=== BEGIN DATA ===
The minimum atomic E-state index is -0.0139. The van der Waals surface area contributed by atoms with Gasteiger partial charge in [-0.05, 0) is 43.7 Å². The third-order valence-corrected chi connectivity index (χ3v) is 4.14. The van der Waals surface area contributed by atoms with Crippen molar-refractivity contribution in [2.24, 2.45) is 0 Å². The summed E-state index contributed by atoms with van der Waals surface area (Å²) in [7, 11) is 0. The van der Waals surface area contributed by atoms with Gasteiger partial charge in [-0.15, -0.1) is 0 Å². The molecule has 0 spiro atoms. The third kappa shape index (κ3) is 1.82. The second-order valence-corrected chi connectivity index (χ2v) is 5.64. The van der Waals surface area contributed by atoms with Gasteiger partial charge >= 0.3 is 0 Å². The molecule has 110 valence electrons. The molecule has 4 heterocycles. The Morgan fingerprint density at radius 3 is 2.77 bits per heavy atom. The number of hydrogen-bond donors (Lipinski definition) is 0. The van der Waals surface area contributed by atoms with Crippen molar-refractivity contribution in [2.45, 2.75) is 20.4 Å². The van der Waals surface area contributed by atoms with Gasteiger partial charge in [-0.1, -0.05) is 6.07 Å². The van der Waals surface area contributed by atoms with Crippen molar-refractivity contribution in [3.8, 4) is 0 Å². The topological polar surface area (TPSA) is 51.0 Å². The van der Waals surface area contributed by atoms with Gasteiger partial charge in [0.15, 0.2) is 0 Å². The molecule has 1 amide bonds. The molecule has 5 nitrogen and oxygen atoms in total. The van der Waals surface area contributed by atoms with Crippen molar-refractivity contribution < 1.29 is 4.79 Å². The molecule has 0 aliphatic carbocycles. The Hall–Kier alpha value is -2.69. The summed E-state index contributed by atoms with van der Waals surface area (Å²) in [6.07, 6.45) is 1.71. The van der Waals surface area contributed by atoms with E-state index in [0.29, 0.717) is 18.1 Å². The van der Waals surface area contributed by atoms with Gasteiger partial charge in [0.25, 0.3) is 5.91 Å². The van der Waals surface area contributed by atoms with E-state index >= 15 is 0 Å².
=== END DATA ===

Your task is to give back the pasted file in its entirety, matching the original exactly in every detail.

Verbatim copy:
The minimum atomic E-state index is -0.0139. The van der Waals surface area contributed by atoms with Gasteiger partial charge in [-0.05, 0) is 43.7 Å². The third-order valence-corrected chi connectivity index (χ3v) is 4.14. The van der Waals surface area contributed by atoms with Crippen molar-refractivity contribution in [2.24, 2.45) is 0 Å². The summed E-state index contributed by atoms with van der Waals surface area (Å²) in [7, 11) is 0. The van der Waals surface area contributed by atoms with Gasteiger partial charge in [-0.15, -0.1) is 0 Å². The molecule has 0 spiro atoms. The third kappa shape index (κ3) is 1.82. The second-order valence-corrected chi connectivity index (χ2v) is 5.64. The van der Waals surface area contributed by atoms with Gasteiger partial charge >= 0.3 is 0 Å². The molecule has 110 valence electrons. The molecule has 4 heterocycles. The Morgan fingerprint density at radius 3 is 2.77 bits per heavy atom. The number of hydrogen-bond donors (Lipinski definition) is 0. The van der Waals surface area contributed by atoms with Crippen molar-refractivity contribution in [2.45, 2.75) is 20.4 Å². The van der Waals surface area contributed by atoms with Gasteiger partial charge in [-0.1, -0.05) is 6.07 Å². The van der Waals surface area contributed by atoms with Crippen molar-refractivity contribution in [3.8, 4) is 0 Å². The topological polar surface area (TPSA) is 51.0 Å². The van der Waals surface area contributed by atoms with Gasteiger partial charge in [0.15, 0.2) is 0 Å². The molecule has 1 amide bonds. The molecule has 5 nitrogen and oxygen atoms in total. The van der Waals surface area contributed by atoms with Crippen molar-refractivity contribution < 1.29 is 4.79 Å². The molecule has 0 aliphatic carbocycles. The Hall–Kier alpha value is -2.69. The summed E-state index contributed by atoms with van der Waals surface area (Å²) in [6.07, 6.45) is 1.71. The van der Waals surface area contributed by atoms with E-state index in [0.29, 0.717) is 18.1 Å². The van der Waals surface area contributed by atoms with Gasteiger partial charge in [0.25, 0.3) is 5.91 Å². The van der Waals surface area contributed by atoms with E-state index >= 15 is 0 Å².